The second principle at work behind the process of change is bhavana, the exercise of will-power, the resolve to remain unaffected under all circumstances. With the maintenance of equilibrium, equanimity develops and a man goes forward by leaps and bounds.

Both before and after meditation, a spiritual practitioner must remember and continue to practise bhavanas. From these one derives a kind of power. Gradually the mind starts remoulding itself and, freeing itself from all false beliefs, starts moving in the direction of truth and one day attains direct self-realization. With the help of bhavana and meditation, the goal becomes more accessible. Therefore, a spiritual practitioner must, in no case, minimise their importance. All religions are dependent upon bhavana.

Bhavanas are of various kinds. There are bhavanas, which purify consciousness. In the modern terminology, bhavana means brainwashing. In the sphere of politics, the technique of brainwashing is much prevalent. The purpose is to wash away old beliefs and to establish new ones in their stead. The technique has become a vogue and every nation makes use of it.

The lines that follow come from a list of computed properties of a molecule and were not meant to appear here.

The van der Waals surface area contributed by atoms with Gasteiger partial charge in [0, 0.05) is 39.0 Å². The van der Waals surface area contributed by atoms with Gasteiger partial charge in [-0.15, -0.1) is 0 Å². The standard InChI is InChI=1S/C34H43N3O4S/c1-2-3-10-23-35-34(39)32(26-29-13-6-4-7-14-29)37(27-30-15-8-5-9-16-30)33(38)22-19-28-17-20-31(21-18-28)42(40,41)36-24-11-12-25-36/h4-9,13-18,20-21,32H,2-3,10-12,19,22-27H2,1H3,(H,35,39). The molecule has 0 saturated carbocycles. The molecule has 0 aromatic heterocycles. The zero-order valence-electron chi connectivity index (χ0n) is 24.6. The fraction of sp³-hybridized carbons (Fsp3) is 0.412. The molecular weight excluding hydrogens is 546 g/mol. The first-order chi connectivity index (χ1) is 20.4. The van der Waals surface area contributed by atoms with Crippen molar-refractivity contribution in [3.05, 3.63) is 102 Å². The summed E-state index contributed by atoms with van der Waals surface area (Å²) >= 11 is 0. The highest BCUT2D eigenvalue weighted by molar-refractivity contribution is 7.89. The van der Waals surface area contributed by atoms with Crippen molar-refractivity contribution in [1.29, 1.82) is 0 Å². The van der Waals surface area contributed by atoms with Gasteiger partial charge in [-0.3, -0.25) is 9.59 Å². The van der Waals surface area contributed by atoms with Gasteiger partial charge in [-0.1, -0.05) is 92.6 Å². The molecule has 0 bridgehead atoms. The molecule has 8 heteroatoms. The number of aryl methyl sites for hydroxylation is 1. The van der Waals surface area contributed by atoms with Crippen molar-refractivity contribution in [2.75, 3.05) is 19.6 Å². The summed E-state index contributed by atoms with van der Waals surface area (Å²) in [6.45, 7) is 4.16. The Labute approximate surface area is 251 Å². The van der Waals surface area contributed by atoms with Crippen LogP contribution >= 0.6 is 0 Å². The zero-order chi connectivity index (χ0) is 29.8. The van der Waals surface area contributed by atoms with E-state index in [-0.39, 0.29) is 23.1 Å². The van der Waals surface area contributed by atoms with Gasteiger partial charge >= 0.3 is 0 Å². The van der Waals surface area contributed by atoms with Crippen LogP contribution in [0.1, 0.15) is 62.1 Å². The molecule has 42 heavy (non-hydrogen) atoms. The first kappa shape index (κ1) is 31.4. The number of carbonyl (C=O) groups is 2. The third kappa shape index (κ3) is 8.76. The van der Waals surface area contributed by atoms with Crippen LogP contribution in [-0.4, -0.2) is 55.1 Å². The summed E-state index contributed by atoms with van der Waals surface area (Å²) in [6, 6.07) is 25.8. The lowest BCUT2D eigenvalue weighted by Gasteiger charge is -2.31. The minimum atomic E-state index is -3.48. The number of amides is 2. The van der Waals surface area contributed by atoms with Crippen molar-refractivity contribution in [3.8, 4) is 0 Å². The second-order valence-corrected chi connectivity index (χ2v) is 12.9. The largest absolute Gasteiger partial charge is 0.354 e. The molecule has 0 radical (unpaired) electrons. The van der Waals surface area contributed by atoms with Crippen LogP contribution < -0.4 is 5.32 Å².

• Abstract Thinking
    by Acharya Mahaprajna, © 1988
  • Edited by  Muni Dulheraj
  • Translated by Muni Mahendra Kumar
  • Published by Jain Vishva Barati
  • Edition 1999 compiled by Samani Stith Pragya

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Page glossary
Some texts contain  footnotes  and  glossary  entries. To distinguish between them, the links have different colors.
  1. Agamas
  2. Anger
  3. Bhavana
  4. Bhavanas
  5. Bhavitatma
  6. Body
  7. Centre of Knowledge
  8. Concentration
  9. Consciousness
  10. Contemplation
  11. Dharana
  12. Equanimity
  13. Japa
  14. Mahavir
  15. Meditation
  16. Soul
  17. Yoga